Although this photograph was taken in January, when I hear the words “summer solstice” it reminds me of Stonehenge. Although we are scientifically celebrating the tilt of the Earth’s semi-axis, the summer solstice is so much more than that. From the Latin sol sistere (the sun stands still), the summer solstice has been celebrated for thousands of years for countless reasons. For Eastern Orthodox Christians, the summer solstice marks the feast of St. John the Baptist. In many countries today, midsummer is a public holiday. In the United States, the significance of today is barely acknowledged, but midsummer around the world is a time of feasts, celebrations, and parades. Until I can return to Stonehenge to celebrate a summer or winter solstice, a symbolic acknowledgement and celebration of today will have to do. Today I will wear a bracelet carved from bluestone (dolerite), the same stone from the same place that ancient builders carved Stonehenge. How will you celebrate midsummer today?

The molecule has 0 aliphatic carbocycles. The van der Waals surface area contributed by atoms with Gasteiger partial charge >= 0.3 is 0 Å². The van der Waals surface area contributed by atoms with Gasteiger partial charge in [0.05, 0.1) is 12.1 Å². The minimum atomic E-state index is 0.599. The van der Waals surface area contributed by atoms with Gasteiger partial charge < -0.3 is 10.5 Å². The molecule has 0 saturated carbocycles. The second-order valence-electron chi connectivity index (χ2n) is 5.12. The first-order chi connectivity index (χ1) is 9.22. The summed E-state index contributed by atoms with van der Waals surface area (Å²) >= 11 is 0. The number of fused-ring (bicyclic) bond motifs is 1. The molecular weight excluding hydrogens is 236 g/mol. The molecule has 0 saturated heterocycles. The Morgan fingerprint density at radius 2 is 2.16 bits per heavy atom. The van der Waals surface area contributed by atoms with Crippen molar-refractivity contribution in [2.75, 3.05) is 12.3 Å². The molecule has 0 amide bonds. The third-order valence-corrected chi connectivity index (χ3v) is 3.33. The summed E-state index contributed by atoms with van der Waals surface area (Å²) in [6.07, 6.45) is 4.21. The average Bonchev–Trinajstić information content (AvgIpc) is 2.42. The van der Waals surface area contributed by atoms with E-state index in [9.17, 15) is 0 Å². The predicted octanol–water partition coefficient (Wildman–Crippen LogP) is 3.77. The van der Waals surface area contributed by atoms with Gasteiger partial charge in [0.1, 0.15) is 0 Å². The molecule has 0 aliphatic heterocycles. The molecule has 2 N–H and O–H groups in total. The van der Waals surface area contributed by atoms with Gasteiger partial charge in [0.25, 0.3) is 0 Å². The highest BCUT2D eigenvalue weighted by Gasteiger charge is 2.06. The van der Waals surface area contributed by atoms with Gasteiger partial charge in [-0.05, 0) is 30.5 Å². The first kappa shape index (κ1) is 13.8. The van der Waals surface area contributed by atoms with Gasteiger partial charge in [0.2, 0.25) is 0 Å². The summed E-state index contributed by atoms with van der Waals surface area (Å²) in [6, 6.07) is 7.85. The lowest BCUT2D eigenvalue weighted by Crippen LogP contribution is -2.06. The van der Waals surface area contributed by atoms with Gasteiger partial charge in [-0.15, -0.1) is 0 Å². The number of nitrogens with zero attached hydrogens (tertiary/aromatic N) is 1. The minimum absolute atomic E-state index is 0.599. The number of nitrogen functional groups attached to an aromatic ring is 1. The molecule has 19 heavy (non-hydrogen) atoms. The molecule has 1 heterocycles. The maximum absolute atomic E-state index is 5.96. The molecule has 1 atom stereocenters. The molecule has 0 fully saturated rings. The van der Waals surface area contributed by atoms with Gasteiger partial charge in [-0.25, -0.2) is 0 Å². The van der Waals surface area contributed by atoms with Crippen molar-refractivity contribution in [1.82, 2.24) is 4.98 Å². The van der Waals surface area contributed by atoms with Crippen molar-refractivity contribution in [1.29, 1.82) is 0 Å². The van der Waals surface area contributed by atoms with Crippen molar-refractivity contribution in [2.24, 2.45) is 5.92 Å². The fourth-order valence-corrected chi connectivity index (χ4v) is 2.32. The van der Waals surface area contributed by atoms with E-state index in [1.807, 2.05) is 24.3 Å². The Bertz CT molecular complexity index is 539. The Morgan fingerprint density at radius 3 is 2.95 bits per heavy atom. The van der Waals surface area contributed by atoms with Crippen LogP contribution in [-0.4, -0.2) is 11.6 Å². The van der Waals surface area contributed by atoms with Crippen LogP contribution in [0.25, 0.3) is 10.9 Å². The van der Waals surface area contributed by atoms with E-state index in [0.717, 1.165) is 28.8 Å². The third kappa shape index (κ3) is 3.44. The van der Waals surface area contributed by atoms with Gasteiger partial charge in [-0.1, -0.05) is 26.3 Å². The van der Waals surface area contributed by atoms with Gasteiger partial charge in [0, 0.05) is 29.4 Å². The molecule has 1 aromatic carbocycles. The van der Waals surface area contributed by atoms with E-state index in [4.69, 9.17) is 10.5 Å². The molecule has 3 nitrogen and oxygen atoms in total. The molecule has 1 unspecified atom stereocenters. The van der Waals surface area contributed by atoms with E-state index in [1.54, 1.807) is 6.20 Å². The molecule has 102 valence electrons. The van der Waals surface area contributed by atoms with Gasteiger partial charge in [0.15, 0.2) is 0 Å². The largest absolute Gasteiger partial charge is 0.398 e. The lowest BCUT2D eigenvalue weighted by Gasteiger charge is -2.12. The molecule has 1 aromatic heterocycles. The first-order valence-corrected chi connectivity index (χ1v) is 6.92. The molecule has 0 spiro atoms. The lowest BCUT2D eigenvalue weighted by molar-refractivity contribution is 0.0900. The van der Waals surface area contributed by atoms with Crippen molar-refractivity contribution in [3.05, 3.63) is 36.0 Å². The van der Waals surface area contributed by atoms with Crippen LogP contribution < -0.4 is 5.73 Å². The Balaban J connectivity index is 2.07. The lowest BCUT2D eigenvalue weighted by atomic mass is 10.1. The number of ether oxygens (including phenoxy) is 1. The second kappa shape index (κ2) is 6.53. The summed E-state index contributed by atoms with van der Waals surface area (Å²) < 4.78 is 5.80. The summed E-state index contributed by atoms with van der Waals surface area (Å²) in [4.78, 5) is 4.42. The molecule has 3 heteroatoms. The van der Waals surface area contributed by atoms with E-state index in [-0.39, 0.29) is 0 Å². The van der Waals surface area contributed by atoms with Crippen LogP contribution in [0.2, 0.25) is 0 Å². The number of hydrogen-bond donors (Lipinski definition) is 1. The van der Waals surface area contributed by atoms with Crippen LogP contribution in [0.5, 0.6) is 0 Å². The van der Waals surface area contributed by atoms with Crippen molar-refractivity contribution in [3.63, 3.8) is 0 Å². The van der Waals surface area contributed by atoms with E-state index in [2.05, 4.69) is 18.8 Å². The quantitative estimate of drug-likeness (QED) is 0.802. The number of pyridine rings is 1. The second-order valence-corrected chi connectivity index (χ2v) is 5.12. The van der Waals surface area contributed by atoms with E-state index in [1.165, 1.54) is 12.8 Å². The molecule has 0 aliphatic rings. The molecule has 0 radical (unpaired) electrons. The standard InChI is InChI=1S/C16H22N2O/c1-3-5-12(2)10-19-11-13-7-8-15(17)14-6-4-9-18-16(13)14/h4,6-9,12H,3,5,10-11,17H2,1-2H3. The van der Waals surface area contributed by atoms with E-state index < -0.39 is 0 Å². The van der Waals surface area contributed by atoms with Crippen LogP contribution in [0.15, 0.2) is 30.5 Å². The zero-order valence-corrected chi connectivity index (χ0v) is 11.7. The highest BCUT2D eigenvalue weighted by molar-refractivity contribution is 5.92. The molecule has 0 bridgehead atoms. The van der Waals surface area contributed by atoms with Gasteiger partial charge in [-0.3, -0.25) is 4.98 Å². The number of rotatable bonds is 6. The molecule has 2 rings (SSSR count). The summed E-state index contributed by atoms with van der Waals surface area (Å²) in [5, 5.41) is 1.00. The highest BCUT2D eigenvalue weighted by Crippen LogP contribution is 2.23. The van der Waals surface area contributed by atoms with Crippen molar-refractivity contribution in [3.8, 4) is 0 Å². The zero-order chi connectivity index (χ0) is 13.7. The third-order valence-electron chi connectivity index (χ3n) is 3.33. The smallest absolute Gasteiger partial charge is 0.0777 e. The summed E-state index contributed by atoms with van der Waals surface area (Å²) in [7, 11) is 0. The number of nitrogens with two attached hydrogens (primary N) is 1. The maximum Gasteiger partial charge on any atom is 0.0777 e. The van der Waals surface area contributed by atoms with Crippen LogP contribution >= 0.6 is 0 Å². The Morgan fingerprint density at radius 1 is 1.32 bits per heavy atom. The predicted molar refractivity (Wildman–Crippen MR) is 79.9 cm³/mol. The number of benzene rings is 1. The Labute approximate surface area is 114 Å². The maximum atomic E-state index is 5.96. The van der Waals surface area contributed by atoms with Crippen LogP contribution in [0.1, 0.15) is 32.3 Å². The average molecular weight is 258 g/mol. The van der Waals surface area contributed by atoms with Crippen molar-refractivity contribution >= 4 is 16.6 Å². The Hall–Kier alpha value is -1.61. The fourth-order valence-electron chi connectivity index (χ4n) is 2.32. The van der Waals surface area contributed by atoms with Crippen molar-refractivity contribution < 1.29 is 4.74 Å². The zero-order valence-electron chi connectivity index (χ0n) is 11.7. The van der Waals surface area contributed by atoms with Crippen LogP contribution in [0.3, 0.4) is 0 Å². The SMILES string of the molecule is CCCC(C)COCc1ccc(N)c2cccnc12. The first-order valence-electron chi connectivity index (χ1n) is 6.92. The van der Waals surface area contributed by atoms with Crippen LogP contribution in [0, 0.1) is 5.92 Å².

Published by Jen
Army Veteran, Historian. History Teacher, Travel Blogger, and Certified Yoga Instructor. Currently in Arizona with a wonderful husband, a rescue dog named Gaia (she goes on most of our adventures with us), and rescued cats. We love to hike, hunt for crystals and minerals, and visit historic sites and ruins scattered throughout the southwest. Follow our adventures around the world and the American Southwest on my blog www.jauntingjen.com View all posts by Jen